The handy, ubiquitous paper clip has not changed much since its (disputed) origins in the 1800s. But as Museum Of Modern Art curator Paola Antonelli points out in an article for The New York Times, there is no design so perfect that it cannot be improved a little. Not even the paper clip. “Redesign,” Antonelli writes, “is a positive and constructive art, one of adaptation (to new technologies, to changing mores, to new legislation, and so on).” In that progressive spirit, the Times contacted six separate design teams to rethink some inventions that are desperately in need of an overhaul. Most people can agree that bike locks suck. So do hospital gowns, baggage returns, cell towers, and those handouts that pharmacies include with prescription drugs. Not even the toilet is unimpeachable. All are given makeovers here. The paper clip is temporarily spared, but Antonelli warns that “it, too, will one day meet a new maker.”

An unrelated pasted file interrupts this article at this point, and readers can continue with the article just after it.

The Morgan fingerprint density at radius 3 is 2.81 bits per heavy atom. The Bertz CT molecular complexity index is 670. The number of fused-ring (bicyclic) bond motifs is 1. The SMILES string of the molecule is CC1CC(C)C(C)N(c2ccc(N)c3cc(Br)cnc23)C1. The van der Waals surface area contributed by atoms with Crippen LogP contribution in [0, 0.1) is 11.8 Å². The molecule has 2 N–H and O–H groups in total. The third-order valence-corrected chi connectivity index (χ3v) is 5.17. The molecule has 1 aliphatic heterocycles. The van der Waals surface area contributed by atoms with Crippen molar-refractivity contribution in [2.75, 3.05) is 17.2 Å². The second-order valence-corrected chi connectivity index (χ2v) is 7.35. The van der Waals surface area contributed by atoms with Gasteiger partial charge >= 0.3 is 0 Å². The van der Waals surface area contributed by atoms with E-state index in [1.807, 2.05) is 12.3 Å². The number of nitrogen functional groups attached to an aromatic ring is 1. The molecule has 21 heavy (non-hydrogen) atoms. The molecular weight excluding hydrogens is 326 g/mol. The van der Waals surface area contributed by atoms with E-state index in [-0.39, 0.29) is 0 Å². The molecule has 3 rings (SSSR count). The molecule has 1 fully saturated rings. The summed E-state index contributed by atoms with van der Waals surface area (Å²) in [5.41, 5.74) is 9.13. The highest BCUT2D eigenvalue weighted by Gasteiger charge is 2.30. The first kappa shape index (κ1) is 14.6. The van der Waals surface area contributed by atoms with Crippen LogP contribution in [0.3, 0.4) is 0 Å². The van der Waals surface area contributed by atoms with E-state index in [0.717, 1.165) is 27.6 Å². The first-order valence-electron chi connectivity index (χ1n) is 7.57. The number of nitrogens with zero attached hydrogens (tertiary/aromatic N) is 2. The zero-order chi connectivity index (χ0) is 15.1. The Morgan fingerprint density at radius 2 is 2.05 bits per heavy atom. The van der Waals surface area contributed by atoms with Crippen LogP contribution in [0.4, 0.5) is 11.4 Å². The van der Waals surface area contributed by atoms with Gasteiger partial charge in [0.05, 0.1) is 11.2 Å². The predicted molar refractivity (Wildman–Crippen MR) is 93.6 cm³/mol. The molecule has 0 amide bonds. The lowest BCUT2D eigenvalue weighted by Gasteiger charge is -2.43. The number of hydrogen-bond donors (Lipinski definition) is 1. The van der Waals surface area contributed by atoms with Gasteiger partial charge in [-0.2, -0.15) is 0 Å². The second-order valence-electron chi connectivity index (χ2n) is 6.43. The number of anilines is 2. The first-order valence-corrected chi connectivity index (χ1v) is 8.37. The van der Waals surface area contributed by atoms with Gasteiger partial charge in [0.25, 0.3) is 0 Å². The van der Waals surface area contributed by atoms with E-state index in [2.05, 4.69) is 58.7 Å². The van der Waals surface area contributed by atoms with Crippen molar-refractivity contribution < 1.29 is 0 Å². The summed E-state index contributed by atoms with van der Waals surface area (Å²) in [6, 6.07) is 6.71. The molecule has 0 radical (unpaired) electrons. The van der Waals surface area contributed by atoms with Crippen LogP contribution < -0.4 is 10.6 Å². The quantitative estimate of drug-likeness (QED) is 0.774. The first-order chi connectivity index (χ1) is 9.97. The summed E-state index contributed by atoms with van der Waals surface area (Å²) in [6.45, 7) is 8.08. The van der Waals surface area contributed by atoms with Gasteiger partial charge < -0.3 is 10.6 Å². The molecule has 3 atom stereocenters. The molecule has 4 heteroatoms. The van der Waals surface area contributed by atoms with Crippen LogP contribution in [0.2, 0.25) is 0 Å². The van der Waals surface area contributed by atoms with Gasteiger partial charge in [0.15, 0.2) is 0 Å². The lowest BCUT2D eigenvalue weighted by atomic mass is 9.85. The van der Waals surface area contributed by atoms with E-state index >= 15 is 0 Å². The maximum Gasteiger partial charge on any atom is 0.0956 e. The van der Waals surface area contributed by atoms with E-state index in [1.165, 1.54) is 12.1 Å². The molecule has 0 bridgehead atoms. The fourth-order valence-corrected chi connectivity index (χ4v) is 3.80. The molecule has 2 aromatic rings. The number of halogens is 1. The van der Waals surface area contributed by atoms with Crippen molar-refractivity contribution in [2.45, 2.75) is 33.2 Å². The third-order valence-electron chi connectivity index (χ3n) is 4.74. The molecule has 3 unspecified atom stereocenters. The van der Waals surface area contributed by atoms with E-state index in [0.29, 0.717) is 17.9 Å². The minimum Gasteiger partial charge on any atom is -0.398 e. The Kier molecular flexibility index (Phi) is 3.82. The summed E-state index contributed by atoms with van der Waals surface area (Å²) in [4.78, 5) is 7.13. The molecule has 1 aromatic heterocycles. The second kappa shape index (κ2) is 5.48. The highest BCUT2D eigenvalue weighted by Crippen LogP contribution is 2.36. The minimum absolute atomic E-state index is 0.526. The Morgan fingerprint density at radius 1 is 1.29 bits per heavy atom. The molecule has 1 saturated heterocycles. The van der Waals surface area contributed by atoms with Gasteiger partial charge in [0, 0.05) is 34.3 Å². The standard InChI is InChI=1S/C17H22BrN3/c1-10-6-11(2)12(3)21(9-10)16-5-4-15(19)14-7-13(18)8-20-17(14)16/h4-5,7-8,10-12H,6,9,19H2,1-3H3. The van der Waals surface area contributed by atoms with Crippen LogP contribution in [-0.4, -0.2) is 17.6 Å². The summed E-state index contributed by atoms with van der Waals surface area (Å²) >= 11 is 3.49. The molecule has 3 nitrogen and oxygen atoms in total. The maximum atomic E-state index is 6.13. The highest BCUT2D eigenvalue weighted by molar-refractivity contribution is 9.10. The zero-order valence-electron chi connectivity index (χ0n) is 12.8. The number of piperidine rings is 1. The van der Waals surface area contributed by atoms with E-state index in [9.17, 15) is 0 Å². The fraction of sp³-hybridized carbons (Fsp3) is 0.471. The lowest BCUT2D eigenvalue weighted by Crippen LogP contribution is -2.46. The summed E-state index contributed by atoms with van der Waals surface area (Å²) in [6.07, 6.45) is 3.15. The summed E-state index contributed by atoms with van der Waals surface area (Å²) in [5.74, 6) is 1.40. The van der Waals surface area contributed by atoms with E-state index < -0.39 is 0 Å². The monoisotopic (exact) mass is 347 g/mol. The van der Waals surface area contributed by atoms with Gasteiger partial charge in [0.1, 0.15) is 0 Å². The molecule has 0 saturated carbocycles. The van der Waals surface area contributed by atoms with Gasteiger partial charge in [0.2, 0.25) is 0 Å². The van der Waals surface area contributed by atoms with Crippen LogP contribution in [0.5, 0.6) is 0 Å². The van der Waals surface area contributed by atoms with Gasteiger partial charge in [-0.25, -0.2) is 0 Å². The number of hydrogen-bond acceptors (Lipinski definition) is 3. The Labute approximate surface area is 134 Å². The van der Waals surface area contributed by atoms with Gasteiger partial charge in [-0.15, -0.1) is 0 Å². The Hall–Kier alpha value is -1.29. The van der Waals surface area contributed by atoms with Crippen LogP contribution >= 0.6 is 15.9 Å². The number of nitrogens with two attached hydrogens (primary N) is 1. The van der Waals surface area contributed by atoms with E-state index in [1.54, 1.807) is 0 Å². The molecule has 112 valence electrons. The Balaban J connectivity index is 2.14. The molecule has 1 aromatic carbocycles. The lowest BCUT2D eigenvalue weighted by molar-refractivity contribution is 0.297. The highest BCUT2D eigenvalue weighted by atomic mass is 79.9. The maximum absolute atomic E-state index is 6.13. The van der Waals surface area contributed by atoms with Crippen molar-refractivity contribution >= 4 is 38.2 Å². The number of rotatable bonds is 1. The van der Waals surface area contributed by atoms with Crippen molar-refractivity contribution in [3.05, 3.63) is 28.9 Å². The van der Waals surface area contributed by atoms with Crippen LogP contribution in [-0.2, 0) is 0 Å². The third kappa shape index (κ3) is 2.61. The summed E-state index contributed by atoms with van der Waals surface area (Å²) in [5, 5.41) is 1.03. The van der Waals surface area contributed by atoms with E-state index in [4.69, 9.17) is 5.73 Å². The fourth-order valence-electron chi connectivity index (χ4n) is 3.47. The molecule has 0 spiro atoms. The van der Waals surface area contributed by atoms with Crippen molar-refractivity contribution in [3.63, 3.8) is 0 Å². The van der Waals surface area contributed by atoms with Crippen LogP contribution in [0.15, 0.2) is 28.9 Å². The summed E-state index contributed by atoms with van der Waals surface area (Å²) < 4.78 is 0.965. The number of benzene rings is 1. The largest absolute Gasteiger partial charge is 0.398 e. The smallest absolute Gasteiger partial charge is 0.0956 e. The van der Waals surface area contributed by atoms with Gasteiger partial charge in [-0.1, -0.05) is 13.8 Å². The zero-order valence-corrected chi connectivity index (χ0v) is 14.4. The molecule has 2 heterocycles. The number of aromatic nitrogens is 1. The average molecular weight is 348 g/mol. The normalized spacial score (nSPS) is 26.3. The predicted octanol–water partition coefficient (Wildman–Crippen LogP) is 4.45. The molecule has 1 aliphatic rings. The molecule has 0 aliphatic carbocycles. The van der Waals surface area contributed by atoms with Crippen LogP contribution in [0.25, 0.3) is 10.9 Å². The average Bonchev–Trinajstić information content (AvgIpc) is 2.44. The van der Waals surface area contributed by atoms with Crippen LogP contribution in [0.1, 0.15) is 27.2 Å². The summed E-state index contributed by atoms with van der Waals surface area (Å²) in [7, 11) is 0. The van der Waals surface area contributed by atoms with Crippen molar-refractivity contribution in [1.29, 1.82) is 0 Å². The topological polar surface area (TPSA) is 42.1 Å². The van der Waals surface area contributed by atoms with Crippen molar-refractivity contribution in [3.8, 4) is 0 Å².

The key, the article points out, is urgency. There has to be a pressing need for a redesign in order for it to be meaningful. Many would welcome an improved version of the traditional bike lock, however, so here it is:
Designed by Aruliden, a New York-based brand strategy and product design firm, this stronger, better bike lock is “sheathed in titanium-ion-plated steel” and contains a GPS chip “for tracking in case of theft.” Impressive.
It was up to French designer Mathieu Lehanneur, meanwhile, to upgrade the toilet. His creation is a sleek cylinder that would stand proud in a contemplative, chapel-like environment.
And what about those flimsy hospital gowns, always exposing the tushes of mortified patients? Womenswear designer Lucy Jones took a crack at this one, so to speak, and came up with a comfy-looking, gender-neutral design “meant to feel like an oversize T-shirt.”
All the redesigns can be seen here.